Don't be afraid to be bold.
Everyone’s comfort level is different, but those who are willing should feel free to embrace a bold, eclectic look at home in the coming year. HGTV star and interior designer Taniya Nayak says to go for bright accent colors, such as jewel tones and colors that contrast – think blue and orange – and don’t be afraid to layer. “I love doing paint techniques, and I love wall coverings too, but some people are really petrified of wall coverings,” says Nayak, who partners with FrogTape painter’s tape. When in doubt, make your statement by adding color with different types of wall decor (not all photos and prints), painting an accent wall or layering throw blankets and pillows in bright, contrasting colors to create a new focal point in the room.Shades of green will pop up everywhere.
Shades of green will pop up everywhere.
Expect interior designs to pull more inspiration from nature in the coming year, bringing lively green into the foreground. Starmer is predicting different shades of green to be more visible not just in interior design, but in fashion as well. However, she warns that you should keep texture and light in mind any time you select a color for a space. “A shade of emerald may look fabulous on a velvet-covered chair but hideous on the wall of a bathroom,” she says.Neutrals are warming up.
Neutrals are warming up.
Gray, stark white and the gray-beige combo color “greige” have been go-to neutrals for a few years. But Starmer says neutral shades in the home are going to warm up as people look to evoke the feeling of more natural settings in the home. “Neutral and natural colours now need to be soft and warm like a favourite cashmere sweater – or the colour of a baby deer,” Starmer says. Capturing these neutrals with natural items like wood, real stones and ceramic pieces help “counteract our very unnatural lifestyles,” she says.Floors are getting more natural.
Floors are getting more natural.
In 2018, dark wood floors have been on the decline, according to Lee Crowder, design gallery and model branding manager for Darling Homes, a subsidiary of homebuilder Taylor Morrison Inc., based in the Dallas-Fort Worth area. Looking forward to 2019, wood floors should continue to stay on the lighter side, but many manufacturers are noting that a matte finish is gaining popularity, which makes the floor look more natural. Recycled and engineered wood remain a more sustainable alternative to the typical wood floor, and manufacturers are even increasing the variety of tile or vinyl floors that convincingly look like real wood.Mixed metals are officially a look.
Mixed metals are officially a look.
Finding the perfect match to existing hardware in your bathroom or kitchen can be difficult, which is part of the reason why mixed metals started trending to begin with. But now it’s not just about convenience. With the right balance, you can bring multiple metals into a room and create a rich, glamorous look. Nayak notes that metals don’t have to be restricted to fixtures, lamps and coffee table legs; opt for metallic paint colors and incorporate geometric shapes on the walls to tie metals into other parts of the room.Trends are catering to comfort levels.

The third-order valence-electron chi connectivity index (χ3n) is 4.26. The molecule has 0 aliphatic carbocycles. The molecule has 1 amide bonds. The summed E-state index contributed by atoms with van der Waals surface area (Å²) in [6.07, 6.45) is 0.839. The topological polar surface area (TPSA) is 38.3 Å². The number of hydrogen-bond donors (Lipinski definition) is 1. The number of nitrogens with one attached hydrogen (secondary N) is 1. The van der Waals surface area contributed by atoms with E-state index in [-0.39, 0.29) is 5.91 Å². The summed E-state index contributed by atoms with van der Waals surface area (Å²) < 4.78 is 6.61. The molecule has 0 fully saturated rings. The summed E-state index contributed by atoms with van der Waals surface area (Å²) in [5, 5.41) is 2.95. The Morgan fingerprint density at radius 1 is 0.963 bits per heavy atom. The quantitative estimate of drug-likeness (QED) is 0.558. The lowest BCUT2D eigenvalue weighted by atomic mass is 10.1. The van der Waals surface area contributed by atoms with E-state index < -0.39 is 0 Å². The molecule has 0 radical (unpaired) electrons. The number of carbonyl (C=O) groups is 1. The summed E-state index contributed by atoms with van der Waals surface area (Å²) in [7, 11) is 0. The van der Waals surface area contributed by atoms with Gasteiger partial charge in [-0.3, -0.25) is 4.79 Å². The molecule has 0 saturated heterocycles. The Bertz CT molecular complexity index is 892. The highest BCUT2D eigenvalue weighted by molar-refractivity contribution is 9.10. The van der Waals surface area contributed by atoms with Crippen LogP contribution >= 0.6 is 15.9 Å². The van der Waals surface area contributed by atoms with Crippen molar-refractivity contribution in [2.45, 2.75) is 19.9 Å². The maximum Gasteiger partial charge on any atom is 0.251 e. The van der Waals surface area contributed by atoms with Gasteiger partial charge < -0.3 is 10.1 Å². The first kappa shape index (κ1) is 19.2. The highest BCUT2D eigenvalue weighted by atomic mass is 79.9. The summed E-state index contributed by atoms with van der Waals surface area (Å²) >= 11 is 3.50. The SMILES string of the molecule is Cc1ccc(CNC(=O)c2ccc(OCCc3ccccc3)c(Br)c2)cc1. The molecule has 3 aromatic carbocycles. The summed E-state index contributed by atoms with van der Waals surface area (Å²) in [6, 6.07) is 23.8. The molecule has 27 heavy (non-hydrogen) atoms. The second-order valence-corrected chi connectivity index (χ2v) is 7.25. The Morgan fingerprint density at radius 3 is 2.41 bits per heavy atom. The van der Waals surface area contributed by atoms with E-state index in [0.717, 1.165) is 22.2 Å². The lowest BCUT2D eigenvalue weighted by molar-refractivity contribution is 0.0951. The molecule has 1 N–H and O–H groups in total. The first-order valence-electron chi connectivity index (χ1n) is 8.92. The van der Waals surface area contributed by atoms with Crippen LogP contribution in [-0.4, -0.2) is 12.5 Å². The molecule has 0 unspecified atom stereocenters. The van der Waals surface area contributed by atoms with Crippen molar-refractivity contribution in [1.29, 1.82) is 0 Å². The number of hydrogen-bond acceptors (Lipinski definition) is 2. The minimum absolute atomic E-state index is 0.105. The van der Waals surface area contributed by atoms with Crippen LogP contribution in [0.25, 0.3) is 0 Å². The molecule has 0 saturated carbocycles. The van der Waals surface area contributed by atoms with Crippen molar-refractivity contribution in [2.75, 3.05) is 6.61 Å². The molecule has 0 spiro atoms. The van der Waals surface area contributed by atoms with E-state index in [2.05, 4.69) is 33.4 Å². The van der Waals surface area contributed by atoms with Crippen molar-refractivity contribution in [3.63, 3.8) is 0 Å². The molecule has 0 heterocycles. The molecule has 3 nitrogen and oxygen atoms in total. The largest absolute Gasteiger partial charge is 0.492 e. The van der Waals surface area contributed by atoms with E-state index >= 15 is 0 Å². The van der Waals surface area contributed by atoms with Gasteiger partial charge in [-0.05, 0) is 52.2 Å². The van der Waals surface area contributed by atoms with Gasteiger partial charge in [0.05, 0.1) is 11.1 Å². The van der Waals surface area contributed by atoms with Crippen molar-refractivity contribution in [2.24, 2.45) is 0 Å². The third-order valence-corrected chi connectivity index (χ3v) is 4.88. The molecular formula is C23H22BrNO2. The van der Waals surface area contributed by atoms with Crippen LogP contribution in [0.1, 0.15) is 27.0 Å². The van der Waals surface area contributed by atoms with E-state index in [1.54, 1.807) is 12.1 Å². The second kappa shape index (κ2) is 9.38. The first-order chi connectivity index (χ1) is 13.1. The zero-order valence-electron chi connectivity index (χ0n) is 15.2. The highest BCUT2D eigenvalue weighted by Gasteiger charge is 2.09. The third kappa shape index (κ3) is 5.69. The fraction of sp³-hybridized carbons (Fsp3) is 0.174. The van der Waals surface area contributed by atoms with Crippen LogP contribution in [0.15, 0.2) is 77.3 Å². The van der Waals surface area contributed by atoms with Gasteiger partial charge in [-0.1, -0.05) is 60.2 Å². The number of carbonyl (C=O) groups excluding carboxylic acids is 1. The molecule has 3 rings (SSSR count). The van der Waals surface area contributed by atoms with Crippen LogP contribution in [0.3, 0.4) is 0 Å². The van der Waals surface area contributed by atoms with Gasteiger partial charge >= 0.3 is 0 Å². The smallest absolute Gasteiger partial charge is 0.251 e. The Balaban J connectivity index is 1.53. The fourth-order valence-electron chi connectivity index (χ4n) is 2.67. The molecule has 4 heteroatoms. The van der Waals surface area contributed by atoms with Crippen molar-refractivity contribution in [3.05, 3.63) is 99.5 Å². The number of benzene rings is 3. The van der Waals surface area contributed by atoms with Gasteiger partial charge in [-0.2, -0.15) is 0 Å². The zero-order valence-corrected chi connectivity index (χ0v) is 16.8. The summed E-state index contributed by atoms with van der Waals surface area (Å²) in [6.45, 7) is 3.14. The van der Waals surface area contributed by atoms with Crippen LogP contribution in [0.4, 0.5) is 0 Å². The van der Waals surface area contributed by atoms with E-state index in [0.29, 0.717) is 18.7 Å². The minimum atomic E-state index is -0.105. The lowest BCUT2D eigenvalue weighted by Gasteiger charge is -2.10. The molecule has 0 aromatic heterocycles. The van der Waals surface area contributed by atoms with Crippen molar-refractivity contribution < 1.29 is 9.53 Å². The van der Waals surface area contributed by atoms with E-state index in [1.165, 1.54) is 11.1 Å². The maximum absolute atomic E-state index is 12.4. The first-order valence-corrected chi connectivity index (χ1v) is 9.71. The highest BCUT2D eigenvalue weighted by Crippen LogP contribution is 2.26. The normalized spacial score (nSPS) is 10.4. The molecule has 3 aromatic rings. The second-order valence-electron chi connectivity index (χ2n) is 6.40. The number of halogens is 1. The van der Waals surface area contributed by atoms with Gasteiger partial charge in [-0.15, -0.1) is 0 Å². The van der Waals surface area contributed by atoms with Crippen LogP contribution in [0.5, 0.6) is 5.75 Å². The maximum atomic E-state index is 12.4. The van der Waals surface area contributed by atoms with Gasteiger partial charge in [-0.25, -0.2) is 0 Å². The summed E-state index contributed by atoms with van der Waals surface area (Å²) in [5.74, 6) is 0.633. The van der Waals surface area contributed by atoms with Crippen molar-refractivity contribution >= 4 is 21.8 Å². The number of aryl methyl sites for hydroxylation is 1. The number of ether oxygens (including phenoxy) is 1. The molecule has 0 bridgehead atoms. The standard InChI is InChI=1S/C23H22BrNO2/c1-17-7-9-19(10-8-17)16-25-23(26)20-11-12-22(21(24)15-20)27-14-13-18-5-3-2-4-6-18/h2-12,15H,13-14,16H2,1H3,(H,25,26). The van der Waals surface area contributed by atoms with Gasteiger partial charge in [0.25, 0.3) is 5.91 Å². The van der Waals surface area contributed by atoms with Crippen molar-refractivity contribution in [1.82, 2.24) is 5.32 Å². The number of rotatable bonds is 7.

Trends are catering to comfort levels.
Some of the looks Nayak expects to see more in the coming year vary widely, from soft, romantic pastels and textured palettes to bolder jewel tones and metals. Rather than focusing on one widely accepted trend, you have the opportunity to embrace what works for you and keep it more unique than in years past. How do you know which trend to embrace? Look at your closet. “Whatever your wardrobe says about you is very much how you should approach your design,” Nayak says. If you’re big on patterns and bright colors, the eclectic trend can make your house feel like home again. If you’re a solids-and-neutrals kind of person, working in more of a natural look at home can provide the update you want and need.Interior design trends to keep an eye out for in 2019.
Interior design trends to keep an eye out for in 2019.
Interior design trends that will be big this year include:
- Longevity of trendy pieces, colors and patterns.
- Comforting shades and warming colors.
- More furnishing options for smaller spaces.
- Bold accent colors.
- Shades of green on walls, furniture and in fashion.
- Warmer neutral colors with less focus on gray.
- Lighter wood floor finishes for a more natural look.
- Mixed metals to make replacing kitchen or bathroom fixtures easier.
- Focus on comfort in design choices.
She has appeared in media interviews across the U.S. including National Public Radio, WTOP (Washington, D.C.) and KOH (Reno, Nevada) and various print publications, as well as having served on panels discussing real estate development, city planning policy and homebuilding.
Previously, she served as a researcher of commercial real estate transactions and information, and is currently a member of the National Association of Real Estate Editors. Thorsby studied Political Science at the University of Michigan, where she also served as a news reporter and editor for the student newspaper The Michigan Daily. Follow her on Twitter or write to her at email@example.com.
Devon Thorsby | June 5, 2019
Homeowners should not fret, as long as they're prepared for the possibility of a downturn.